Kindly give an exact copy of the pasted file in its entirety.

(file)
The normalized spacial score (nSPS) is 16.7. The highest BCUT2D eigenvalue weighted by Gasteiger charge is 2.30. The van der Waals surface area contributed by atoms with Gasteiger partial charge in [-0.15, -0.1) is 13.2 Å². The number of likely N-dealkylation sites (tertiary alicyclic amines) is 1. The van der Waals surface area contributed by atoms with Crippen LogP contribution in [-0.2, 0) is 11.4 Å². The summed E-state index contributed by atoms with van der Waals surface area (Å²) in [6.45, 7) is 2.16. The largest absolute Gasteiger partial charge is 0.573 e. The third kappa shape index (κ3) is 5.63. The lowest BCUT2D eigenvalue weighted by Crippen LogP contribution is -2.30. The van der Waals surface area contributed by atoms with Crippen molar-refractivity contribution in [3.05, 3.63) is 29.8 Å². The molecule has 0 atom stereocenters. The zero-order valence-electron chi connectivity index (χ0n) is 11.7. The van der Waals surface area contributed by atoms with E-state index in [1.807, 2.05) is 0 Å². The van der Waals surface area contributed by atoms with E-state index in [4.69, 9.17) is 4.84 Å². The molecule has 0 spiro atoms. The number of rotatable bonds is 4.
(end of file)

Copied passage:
The normalized spacial score (nSPS) is 16.7. The highest BCUT2D eigenvalue weighted by Gasteiger charge is 2.30. The van der Waals surface area contributed by atoms with Gasteiger partial charge in [-0.15, -0.1) is 13.2 Å². The number of likely N-dealkylation sites (tertiary alicyclic amines) is 1. The van der Waals surface area contributed by atoms with Crippen LogP contribution in [-0.2, 0) is 11.4 Å². The summed E-state index contributed by atoms with van der Waals surface area (Å²) in [6.45, 7) is 2.16. The largest absolute Gasteiger partial charge is 0.573 e. The third kappa shape index (κ3) is 5.63. The lowest BCUT2D eigenvalue weighted by Crippen LogP contribution is -2.30. The van der Waals surface area contributed by atoms with Crippen molar-refractivity contribution in [3.05, 3.63) is 29.8 Å². The molecule has 0 atom stereocenters. The zero-order valence-electron chi connectivity index (χ0n) is 11.7. The van der Waals surface area contributed by atoms with E-state index in [1.807, 2.05) is 0 Å². The van der Waals surface area contributed by atoms with E-state index in [4.69, 9.17) is 4.84 Å². The molecule has 0 spiro atoms. The number of rotatable bonds is 4.